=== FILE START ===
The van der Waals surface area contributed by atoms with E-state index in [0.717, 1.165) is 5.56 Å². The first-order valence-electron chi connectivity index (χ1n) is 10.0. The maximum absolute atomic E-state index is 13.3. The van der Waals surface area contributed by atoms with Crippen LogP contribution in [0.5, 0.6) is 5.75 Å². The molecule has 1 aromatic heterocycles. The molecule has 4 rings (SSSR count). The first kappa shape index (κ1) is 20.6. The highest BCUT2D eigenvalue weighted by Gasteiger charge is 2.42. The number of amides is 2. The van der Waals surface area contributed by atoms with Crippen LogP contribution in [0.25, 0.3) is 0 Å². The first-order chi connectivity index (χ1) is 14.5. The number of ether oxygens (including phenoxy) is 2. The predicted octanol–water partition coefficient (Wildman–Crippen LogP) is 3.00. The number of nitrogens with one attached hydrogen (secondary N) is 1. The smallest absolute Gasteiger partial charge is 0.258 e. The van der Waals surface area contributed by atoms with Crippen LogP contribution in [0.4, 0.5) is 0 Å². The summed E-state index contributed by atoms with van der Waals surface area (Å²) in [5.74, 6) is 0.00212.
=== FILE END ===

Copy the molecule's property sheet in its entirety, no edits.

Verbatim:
The van der Waals surface area contributed by atoms with E-state index in [0.717, 1.165) is 5.56 Å². The first-order valence-electron chi connectivity index (χ1n) is 10.0. The maximum absolute atomic E-state index is 13.3. The van der Waals surface area contributed by atoms with Crippen LogP contribution in [0.5, 0.6) is 5.75 Å². The molecule has 1 aromatic heterocycles. The molecule has 4 rings (SSSR count). The first kappa shape index (κ1) is 20.6. The highest BCUT2D eigenvalue weighted by Gasteiger charge is 2.42. The number of amides is 2. The van der Waals surface area contributed by atoms with Crippen LogP contribution in [0.25, 0.3) is 0 Å². The first-order chi connectivity index (χ1) is 14.5. The number of ether oxygens (including phenoxy) is 2. The predicted octanol–water partition coefficient (Wildman–Crippen LogP) is 3.00. The number of nitrogens with one attached hydrogen (secondary N) is 1. The smallest absolute Gasteiger partial charge is 0.258 e. The van der Waals surface area contributed by atoms with Crippen LogP contribution in [0.4, 0.5) is 0 Å². The summed E-state index contributed by atoms with van der Waals surface area (Å²) in [5.74, 6) is 0.00212.